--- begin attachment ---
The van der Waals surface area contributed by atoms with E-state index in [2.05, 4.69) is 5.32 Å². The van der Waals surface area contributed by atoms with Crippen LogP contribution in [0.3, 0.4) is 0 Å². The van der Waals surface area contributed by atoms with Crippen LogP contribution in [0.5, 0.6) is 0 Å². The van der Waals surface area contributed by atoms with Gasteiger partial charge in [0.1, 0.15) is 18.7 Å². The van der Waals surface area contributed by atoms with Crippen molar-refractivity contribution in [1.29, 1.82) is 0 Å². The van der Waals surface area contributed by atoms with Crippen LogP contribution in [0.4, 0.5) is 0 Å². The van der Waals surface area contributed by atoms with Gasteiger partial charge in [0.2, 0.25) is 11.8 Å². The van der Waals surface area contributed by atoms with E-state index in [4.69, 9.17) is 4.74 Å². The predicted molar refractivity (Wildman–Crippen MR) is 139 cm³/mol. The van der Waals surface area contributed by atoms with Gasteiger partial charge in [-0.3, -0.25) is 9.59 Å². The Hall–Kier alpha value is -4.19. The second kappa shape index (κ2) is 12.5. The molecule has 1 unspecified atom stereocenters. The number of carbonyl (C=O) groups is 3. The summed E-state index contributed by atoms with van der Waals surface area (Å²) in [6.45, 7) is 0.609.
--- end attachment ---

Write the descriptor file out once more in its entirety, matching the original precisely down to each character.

The van der Waals surface area contributed by atoms with E-state index in [2.05, 4.69) is 5.32 Å². The van der Waals surface area contributed by atoms with Crippen LogP contribution in [0.3, 0.4) is 0 Å². The van der Waals surface area contributed by atoms with Crippen LogP contribution in [0.5, 0.6) is 0 Å². The van der Waals surface area contributed by atoms with Gasteiger partial charge in [0.1, 0.15) is 18.7 Å². The van der Waals surface area contributed by atoms with Crippen molar-refractivity contribution in [1.29, 1.82) is 0 Å². The van der Waals surface area contributed by atoms with Crippen LogP contribution in [0.4, 0.5) is 0 Å². The van der Waals surface area contributed by atoms with Gasteiger partial charge in [0.2, 0.25) is 11.8 Å². The van der Waals surface area contributed by atoms with E-state index in [4.69, 9.17) is 4.74 Å². The predicted molar refractivity (Wildman–Crippen MR) is 139 cm³/mol. The van der Waals surface area contributed by atoms with Gasteiger partial charge in [-0.3, -0.25) is 9.59 Å². The Hall–Kier alpha value is -4.19. The second kappa shape index (κ2) is 12.5. The molecule has 1 unspecified atom stereocenters. The number of carbonyl (C=O) groups is 3. The summed E-state index contributed by atoms with van der Waals surface area (Å²) in [6.45, 7) is 0.609.